Yanking Out Lawns Saves Water and Money
More of us may need to become deviants to stretch our limited water supply.
"It is normal when you drive down the street to see every front yard have a large lawn," Maureen Stapleton says. "That is tradition."
Stapleton is the General Manager of the San Diego County Water Authority.
"And what is standing out now are those that have substantially modified their landscaping into non-lawn for the front yard," Stapleton says. "That is truly a deviation from what has been considered normal activity."
Stapleton talked behavioral psychology at a recent water conservation summit.
Motivating people to alter landscapes is one of the key strategies for water conservation.
It only took a few water bills last summer to change the attitudes of Scripps Ranch homeowners Meg Kaufman and Norm Bornstein.
"The lawn was starting to get brown and we were watering it more and more," Bornstein explains. "And our water bill was getting higher and higher, we're using all this water. And then, I have a friend of mine that I run with and he said 'hey, have you heard about zero landscaping?' And I said, "what's that?"
Xeriscape uses drought-tolerant and native plants which require much less water than lawns.
Although thirsty grass dominated most of the 1500 square foot backyard, Bornstein wasn't sold on swapping it for plants and flowers.
"We thought, you know, drought-tolerant meant cactus and desert kind of stuff," Bornstein says. "And landscaper Steve he says 'no, no, no, no, you can have beautiful flowers and everything like that and still not use a lot of water' and he was right."
"Landscaper Steve" is Steve Jacobs, project manager for Nature Designs Landscaping in Vista.
Jacobs says Xeriscape can be green and full of beautiful plants.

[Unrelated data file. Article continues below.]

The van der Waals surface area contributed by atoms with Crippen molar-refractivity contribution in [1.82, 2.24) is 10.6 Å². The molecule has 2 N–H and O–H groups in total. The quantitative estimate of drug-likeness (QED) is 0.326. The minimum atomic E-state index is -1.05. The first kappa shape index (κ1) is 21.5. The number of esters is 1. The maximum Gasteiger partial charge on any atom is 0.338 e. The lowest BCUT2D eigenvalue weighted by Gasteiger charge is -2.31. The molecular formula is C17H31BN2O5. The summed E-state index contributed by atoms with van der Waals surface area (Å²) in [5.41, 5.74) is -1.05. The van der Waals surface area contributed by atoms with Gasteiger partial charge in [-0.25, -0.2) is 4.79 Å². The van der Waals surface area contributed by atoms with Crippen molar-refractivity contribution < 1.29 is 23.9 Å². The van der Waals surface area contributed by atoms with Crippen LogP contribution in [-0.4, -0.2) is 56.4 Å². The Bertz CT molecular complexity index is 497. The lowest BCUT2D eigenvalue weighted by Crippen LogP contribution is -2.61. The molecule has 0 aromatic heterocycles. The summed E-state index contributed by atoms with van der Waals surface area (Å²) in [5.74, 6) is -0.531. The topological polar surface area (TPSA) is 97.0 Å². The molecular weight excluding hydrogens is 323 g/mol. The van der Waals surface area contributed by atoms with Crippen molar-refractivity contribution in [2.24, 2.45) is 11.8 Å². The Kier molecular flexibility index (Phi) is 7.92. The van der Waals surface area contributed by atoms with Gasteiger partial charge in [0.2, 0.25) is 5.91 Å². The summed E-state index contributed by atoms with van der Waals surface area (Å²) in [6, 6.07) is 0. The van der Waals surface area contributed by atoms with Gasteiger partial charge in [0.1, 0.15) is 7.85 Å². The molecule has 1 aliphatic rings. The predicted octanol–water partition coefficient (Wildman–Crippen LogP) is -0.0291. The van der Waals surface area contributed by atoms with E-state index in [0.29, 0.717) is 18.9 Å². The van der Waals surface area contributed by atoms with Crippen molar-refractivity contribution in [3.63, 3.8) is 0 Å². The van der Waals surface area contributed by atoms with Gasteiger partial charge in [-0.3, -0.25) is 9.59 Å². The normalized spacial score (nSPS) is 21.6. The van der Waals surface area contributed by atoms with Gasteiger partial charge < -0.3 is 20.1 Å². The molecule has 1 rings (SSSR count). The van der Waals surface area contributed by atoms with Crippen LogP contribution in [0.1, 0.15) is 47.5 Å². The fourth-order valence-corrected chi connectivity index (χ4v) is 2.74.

He transformed the Scripps Ranch backyard into a series of pathways with brightly-colored flowers and swatches of green ground covering to create a carpet-like appearance.
"No mowing, no edging, no weekly maintenance," Jacobs says. "This yard you can go into probably once a month and just do a little weeding and trimming. So it's a fraction of the maintenance and water use."
He says using smart irrigation controllers and drip systems also increases the efficiency of the water that is used.
"People don't realize that you can irrigate slopes, ground covers, your whole yard with a drip system," Jacobs says. "It's really versatile and very effective."
Jacobs also converted a steep slope on the south side of the home from ice plant to a drought-tolerant bedding plant.
He added burlap under the new bedding. The burlap prevents water from flowing down the slope onto the sidewalk and street below.
Jacobs has some advice if you want to shift to a drought-tolerant landscape.
"Deal with a professional," Jacobs says. "I think starting with that, doing a design before you do the installation, really thinking it out and making sure that you're making the right choices in what you want to do in your yard."
There are a lot of options for do-it-yourselfers. A good first stop is The Cuyamaca College Water Conservation Garden. The garden's web site also offers a list of resources and tips.
People that don't convert their lawns to more drought-tolerant gardens may wind up paying a steep price to keep their lawns green.
Some water agencies in San Diego County are introducing tiered rates. The more water you use, the more you'll pay.
Bill Rose with the San Diego County Water Authority says it's one way to encourage conservation.
"Government needs to step up and the retail water agencies need to step up with a pricing plan or some other measures, regulatory as an example, to enforce with customers that they need to change their water habits," Rose says.
He says a "cash for grass" program could be another incentive.
"It's possible and we are looking at those," Rose says. "We've offered a landscape grant program in the past. We'll continue to look at that to see its effectiveness along with all of our other conservation programs."
The increasing cost of keeping the lawn green may push more homeowners to pull out the grass - just as Meg Kaufman and Norm Bornstein did.
It is the type of deviant behavior water officials say is necessary to stretch our limited supply.